2020 has undoubtedly been a tough year for all of us. The COVID-19 crisis has changed many aspects of our lives, and so have the protests around the world in the wake of George Floyd’s death.
At first, the protests were against police brutality, and now they have turned into calls for police reform.
Much of the call to defund the police essentially means taking police officers out of various call scenarios such as mental health issues, welfare checks, working with the homeless, and even traffic enforcement. This idea of defunding scares many who believe that police are still necessary for keeping the peace. The national debate on what police should be in a community is an important one.
A traffic stop, for instance, is when most people encounter police. Many feel intimidated and afraid for their lives when stopped by the police for something as simple as having a deodorizer hanging from their rearview mirror as in Michigan.
Motorist racial profiling and illegal vehicle searches have been a regular part of the police toolbox for a long time. Such actions shatter the trust between community and law enforcement, violate constitutional rights of citizens, and often result in lawsuits that cost taxpayers millions of dollars to settle.
By the same token, police will often tell you that traffic stops, the most frequent enforcement encounter with the public, create security anxiety for them too because the stop itself can create uncertain situations.
For years, the NMA has offered guidance to drivers on how to best handle traffic stop interactions. True traffic stop reform starts with actions such as these:
- Congress must pass legislation that prohibits the government from funding ticket-quota-based traffic enforcement campaigns.
- All lawmakers should actively support civil asset forfeiture reform. Motorists too often are easy targets for property seizures unrelated to chargeable violations.
- “Keeping the peace” has somehow morphed into militarized police departments in many communities. A bill such as the Stop Militarizing Law Enforcement Act could be a step in the right direction.
- Stop counties, parishes, and municipalities from funneling money garnered from traffic fines and fees back to police departments or traffic courts as a reward for ticketing activity. The conflict of interest is obvious.
- Require better training of police officers on traffic stop protocol and de-escalation techniques.
- Encourage local municipalities to build community-police oversight boards that set higher police accountability standards with the goal of building better public trust.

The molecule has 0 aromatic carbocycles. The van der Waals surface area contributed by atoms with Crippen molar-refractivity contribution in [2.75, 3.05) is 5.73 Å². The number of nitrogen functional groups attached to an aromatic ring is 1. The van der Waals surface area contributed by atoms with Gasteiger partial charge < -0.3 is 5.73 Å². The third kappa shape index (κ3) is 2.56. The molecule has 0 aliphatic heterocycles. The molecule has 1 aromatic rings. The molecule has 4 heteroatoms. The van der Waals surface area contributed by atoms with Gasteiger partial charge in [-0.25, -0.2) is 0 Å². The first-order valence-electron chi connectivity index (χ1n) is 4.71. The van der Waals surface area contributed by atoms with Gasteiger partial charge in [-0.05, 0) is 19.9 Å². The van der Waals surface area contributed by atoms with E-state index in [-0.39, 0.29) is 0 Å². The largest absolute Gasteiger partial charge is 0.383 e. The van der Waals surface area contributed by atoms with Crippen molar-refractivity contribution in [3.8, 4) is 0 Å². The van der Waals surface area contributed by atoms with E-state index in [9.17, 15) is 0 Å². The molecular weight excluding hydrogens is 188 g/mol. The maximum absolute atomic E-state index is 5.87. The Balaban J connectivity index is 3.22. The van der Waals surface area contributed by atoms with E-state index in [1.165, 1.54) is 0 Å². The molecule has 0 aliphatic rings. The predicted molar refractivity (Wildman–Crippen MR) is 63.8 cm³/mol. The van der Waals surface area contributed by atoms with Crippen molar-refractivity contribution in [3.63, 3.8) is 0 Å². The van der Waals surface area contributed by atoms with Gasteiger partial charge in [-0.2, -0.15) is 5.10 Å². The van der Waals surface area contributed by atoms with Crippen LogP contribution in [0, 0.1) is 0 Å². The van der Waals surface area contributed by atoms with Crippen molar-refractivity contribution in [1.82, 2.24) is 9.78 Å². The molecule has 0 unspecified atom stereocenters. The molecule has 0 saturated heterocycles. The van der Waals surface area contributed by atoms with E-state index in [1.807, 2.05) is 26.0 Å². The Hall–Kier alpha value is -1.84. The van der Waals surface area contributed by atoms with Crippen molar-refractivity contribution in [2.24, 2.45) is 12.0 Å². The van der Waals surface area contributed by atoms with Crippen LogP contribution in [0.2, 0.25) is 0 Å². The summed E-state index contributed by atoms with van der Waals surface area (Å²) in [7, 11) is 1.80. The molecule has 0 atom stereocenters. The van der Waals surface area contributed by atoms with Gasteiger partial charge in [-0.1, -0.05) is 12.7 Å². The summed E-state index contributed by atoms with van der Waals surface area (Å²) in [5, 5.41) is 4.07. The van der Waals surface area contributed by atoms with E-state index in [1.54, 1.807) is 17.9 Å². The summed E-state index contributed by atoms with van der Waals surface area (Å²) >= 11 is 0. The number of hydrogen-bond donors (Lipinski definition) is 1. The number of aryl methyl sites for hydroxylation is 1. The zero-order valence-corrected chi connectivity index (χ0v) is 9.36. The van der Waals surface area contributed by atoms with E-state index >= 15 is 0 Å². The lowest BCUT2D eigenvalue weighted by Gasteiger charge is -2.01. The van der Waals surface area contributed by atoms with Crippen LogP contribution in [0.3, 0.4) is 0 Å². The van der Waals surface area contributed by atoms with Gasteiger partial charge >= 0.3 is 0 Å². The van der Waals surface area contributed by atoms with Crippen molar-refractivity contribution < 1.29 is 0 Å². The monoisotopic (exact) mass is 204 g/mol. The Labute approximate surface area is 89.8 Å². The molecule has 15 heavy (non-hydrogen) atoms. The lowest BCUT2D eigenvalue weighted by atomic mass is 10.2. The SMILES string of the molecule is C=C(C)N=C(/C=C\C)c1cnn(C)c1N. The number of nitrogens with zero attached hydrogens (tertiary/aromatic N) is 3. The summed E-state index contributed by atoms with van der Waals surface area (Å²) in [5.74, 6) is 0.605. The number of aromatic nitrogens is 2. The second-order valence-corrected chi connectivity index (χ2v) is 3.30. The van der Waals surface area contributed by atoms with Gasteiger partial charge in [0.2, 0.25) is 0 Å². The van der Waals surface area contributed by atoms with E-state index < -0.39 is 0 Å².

- Provide better protection for officers who whistleblow against their departments over ticket quotas. The same protection must be afforded to police department leaders who are pressured by city officials to generate a certain level of revenue through ticketing practices.
- Place ticket revenue caps on cities that limit traffic ticket revenue to a standard percentage of the city’s annual budget. For example, after Ferguson erupted about six years ago, Missouri capped the routine traffic violation revenue a city could take in at 20 percent of its overall revenue. Also, states must enforce this cap by placing state funding limits for cities that go over the cap and do as Arkansas did in the last several years by officially naming these towns that violate the cap, a speed trap city.
- Fund skilled (behind-the-wheel) driver’s education for all high school students and novice drivers.
- Facilitate community-police oversight boards to set policing standards, to ensure accountability, and build public trust.
- Endorse policies that encourage safe driving behaviors through proper engineering rather than for-profit schemes.
- Apply legitimate ticket revenues toward road safety improvements and driver education, eliminating the incentive to use motorists as ATMs for general purpose projects that have nothing to do with driving or road-user safety.
Recent, well-publicized events have brought police-community interactions to the forefront of national debate. We encourage all NMA members to become part of that discussion, particularly at the local and state levels.
Next week, a look at some thornier issues of traffic stop reform related to questions of due process and other constitutional rights.